Nevertheless, we continued to make greater advances, consolidated the party and the revolutionary people’s committees at various levels, strengthened the PLGA qualitatively and quantitatively, smashed the enemy’s intelligence network in several areas, effectively countered the dirty psychological-war waged by the enemy, and foiled the enemy’s all-out attempts to disrupt and smash our movement. The successes we had achieved in several tactical counter-offensive operations carried out across the country in recent days, the militant mass movements in several states, particularly against displacement and other burning issues of the people, initiatives taken by our revolutionary people’s governments in various spheres—all these have had a great impact on the people, while demoralising enemy forces. There are reports of desertions and disobedience of orders by the jawans posted in Maoist-dominated areas. Quite a few have refused to undertake training in jungle warfare or take postings in our areas, and had to face suspension. This trend will grow with the further advance of our people’s war. Overall, our party’s influence has grown stronger and it has now come to be recognised as the only genuine alternative before the people.
Q How long will this stage of strategic defence last, with the Centre ready to go for the jugular?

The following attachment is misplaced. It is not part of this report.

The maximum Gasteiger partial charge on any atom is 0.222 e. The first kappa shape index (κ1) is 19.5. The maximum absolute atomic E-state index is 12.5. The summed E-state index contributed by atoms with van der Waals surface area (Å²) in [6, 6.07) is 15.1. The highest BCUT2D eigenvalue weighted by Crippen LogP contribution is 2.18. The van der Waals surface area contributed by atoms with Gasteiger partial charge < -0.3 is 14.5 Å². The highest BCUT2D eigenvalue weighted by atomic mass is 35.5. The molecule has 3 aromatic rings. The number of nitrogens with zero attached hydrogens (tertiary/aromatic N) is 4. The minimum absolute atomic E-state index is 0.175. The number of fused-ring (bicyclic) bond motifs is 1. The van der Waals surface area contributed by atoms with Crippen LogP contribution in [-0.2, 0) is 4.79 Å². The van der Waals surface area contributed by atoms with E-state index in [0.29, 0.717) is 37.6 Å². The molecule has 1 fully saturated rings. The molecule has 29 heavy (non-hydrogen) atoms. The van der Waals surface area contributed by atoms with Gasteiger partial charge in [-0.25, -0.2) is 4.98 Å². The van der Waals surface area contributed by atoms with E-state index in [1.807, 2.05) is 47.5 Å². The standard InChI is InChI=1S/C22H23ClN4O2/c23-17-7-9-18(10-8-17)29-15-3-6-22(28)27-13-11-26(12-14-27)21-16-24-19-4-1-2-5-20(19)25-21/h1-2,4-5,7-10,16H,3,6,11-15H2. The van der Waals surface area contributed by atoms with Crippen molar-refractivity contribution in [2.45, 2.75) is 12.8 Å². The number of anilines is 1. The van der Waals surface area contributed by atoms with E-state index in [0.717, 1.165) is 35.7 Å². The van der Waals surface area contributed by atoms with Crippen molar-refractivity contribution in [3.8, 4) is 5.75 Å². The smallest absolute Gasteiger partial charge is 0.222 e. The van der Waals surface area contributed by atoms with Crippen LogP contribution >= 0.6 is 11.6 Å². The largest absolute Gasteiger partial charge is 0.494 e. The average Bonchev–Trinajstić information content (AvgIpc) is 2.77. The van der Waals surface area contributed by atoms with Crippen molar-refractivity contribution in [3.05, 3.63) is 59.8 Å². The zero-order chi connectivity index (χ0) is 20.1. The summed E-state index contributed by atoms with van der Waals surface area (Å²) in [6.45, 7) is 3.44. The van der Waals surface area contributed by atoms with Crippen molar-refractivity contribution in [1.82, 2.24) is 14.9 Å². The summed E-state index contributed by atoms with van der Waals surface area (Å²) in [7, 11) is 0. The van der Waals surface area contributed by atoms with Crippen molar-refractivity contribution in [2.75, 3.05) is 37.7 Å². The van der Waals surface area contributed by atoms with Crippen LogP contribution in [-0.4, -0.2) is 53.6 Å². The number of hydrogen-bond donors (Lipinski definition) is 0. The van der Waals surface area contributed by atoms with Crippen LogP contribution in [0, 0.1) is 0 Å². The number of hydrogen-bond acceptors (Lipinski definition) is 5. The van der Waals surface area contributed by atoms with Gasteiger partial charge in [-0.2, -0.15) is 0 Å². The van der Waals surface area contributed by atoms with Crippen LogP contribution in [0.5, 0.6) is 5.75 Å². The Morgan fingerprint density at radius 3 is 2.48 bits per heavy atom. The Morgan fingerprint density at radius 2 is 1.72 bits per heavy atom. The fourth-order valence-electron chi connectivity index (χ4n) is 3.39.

A The present stage of strategic defence will last for some more time. It is difficult to predict how long it will take to pass this stage and go to the stage of strategic equilibrium or strategic stalemate. It depends on the transformation of our guerilla zones into base areas, creation of more guerilla zones and red resistance areas across the country, the development of our PLGA. With the ever-intensifying crisis in all spheres due to the anti-people policies of pro-imperialist, pro-feudal governments, the growing frustration and anger of the masses resulting from the most rapacious policies of loot and plunder pursued by the reactionary ruling classes, we are confident that the vast masses of the country will join the ranks of revolutionaries and take the Indian revolution to the next stage.


Related Posts with Thumbnails